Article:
Wicksell-Keynes-Hayek

"Hayek and Keynes could be said to have merely been theorizing on opposite sides of the same Wicksellian coin." -- Goodspeed, Rethinking the Keynesian Revolution, p. 119

I had been groping towards this conclusion myself: Keynes is concerned with what happens when the money rate of interest is above the natural rate, and Hayek with what happens when it is below the natural rate.

8 comments:

  1. While Hayek definitely had interest rates at the heart of his theory I'm not convinced about Keynes.

    While he clearly felt that in a recession lowering interest rates would increase investment and reduce unemployment I do not see that interest rates were central to his views as to how the economy gets into recession in the first place. He seems to focus more on factors (other than the rate of interest) that affect investment decisions (animal spirits and so on) and how that affects employment levels.

    Plus did he not favor fiscal policy over monetary policy in a deep depression ?

    (BTW: I haven't read the book and that may well spell out the reasons why interest rates are more central to Keynes than I am thinking).


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    1. rob, I recommend reading the book! Goodspeed makes a prety good case that a divergejnce in interest rates is just how the recession starts for Keynes. I am no Keynes expert, but Goodspeed seems to know of what he speaks.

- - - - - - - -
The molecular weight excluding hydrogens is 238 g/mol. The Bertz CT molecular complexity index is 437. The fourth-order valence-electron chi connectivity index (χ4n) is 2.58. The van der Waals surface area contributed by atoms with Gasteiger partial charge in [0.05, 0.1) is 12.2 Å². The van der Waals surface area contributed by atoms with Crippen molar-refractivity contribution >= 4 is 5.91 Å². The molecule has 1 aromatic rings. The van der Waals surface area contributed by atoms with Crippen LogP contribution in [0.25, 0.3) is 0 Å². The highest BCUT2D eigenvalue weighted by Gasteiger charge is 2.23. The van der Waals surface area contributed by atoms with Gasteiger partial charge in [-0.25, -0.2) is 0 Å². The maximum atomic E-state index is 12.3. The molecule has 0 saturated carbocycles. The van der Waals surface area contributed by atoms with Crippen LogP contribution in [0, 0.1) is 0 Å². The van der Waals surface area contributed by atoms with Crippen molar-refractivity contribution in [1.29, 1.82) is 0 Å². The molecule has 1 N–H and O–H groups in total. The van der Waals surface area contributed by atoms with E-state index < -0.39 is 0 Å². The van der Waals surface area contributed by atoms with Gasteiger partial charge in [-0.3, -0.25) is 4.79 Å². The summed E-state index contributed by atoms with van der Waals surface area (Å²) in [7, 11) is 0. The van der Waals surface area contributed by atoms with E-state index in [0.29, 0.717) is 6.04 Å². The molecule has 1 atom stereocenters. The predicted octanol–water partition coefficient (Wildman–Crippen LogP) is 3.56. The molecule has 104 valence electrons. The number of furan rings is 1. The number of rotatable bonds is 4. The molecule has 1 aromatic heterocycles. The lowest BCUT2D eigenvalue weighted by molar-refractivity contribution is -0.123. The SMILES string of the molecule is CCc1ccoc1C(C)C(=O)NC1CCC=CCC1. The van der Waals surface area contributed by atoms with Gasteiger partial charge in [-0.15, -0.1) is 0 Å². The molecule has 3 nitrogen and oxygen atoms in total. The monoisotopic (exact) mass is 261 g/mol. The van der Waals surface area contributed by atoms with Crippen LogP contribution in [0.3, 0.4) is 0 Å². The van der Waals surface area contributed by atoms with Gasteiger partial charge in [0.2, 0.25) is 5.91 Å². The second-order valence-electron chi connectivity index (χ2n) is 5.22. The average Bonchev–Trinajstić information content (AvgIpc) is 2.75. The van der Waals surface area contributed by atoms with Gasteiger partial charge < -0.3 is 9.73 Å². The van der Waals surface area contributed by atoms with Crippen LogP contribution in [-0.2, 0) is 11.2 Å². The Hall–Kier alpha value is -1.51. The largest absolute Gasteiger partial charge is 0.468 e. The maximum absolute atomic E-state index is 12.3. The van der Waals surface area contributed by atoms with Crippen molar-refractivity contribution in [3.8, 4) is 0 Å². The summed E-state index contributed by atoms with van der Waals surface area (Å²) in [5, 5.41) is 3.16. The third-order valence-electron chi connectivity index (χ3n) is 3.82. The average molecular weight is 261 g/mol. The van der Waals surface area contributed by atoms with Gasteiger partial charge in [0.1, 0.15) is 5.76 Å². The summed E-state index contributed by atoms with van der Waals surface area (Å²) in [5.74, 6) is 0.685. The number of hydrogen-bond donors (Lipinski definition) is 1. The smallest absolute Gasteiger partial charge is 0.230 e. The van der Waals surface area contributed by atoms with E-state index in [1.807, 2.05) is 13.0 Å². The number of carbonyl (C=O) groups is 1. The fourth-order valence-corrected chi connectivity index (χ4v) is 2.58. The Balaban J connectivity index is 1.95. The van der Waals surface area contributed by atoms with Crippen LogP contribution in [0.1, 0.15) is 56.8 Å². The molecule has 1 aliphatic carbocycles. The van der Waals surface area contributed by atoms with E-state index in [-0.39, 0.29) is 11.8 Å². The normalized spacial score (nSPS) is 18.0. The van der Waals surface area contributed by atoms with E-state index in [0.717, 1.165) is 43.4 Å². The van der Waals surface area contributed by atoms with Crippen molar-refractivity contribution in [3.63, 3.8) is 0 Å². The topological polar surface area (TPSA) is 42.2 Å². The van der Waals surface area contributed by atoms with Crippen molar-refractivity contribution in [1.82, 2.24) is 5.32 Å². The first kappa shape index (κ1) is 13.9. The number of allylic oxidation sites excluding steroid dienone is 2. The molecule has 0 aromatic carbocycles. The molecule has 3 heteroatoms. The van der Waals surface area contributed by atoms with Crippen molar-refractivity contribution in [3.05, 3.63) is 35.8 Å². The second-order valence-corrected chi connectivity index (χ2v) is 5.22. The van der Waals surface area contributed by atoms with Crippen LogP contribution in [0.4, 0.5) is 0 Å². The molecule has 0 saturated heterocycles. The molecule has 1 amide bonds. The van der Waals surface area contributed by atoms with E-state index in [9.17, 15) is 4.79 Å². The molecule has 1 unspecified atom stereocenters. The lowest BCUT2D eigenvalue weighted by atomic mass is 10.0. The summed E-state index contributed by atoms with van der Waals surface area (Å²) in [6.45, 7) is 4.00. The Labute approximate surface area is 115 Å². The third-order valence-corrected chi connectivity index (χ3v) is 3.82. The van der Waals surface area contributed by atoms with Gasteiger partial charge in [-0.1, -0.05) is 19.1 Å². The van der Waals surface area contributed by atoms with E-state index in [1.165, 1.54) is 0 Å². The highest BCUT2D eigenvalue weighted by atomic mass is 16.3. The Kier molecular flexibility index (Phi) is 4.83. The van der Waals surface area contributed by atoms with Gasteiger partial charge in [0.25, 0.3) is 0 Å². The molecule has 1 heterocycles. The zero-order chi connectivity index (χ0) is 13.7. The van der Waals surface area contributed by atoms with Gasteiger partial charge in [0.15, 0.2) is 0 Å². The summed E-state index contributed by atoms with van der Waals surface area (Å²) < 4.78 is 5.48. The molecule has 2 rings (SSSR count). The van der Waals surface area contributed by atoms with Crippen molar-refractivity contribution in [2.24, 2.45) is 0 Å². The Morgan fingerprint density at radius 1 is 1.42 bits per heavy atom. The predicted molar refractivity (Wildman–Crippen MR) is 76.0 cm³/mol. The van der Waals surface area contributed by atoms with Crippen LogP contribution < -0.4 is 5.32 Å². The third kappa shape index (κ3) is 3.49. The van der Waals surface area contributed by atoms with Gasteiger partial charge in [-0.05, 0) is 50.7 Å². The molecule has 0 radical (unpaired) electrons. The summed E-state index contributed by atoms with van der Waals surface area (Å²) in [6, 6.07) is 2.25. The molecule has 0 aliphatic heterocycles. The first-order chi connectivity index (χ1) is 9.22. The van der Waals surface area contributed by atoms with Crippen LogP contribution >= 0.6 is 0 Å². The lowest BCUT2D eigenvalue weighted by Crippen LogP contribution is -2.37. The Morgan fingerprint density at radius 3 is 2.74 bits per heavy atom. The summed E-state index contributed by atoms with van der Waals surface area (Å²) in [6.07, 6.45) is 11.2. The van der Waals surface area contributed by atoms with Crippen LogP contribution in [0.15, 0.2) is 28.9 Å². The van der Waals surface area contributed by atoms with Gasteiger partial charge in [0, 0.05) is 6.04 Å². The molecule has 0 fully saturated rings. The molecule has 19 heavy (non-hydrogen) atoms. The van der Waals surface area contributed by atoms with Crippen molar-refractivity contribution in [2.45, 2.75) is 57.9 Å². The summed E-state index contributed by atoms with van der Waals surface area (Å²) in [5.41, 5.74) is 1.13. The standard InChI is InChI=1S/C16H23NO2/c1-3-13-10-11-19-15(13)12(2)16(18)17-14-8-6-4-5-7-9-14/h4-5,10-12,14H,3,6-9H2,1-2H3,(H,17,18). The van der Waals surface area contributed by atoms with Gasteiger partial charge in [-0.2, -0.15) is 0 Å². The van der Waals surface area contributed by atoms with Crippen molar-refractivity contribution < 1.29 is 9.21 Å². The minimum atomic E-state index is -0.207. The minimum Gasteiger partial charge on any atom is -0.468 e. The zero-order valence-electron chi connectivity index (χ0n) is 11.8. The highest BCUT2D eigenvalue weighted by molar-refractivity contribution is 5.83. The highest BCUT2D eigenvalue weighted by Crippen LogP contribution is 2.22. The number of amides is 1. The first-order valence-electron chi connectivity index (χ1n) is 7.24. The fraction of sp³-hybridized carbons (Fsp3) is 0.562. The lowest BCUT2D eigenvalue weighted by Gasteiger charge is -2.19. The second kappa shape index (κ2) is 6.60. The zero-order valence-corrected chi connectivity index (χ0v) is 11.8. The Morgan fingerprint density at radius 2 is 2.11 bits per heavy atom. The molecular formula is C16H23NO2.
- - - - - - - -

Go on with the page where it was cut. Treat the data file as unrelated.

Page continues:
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    2. What do "animal spirits" do? When they become pessimistic, they *depress the natural interest rate*. And Keynes attempts to show why the money rate does not track the natural rate, and how that leads to quantity adjustments, etc.

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    3. I need to read the book.

      But I thought Keynes viewed animal spirits as affecting MEC but having little effect on interest rates that were determined independently by liquidity preference.

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    4. OK. Scrub that last comment. I see now that animal spirits may indeed affect the "natural rate" (that Keynes presumably shows could be different from the market rate that is controlled by liquidity preference.)

      And interestingly that seems very relevant to the ongoing discussion on Straffa...

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    5. That's right, rob: for Keynes, depressed animal spirits push down the natural rate, while the money rate stays high.

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  2. I think the idea is partly true, but something about doesn't sit right. Keynes rejected the concept of a natural rate of interest, and he certainly didn't care about a money rate of interest being lower or higher than the putative natural rate. The relevant relationship is between the rate of interest and the marginal efficiency of capital. So, while I think there is a grain of truth, I think looking at this isn't faithful to the way Keynes was actually looking at it. Now, this doesn't matter if you're interpreting Keynes within your own framework. But, in the context of the history of thought, I'm a little wary.

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    1. "Keynes rejected the concept of a natural rate of interest"

      Not according to Goodspeed he didn't: and Goodspeed has pretty extensive documentation for his claim. I'm not saying you are wrong, just that you might want to read this guy.

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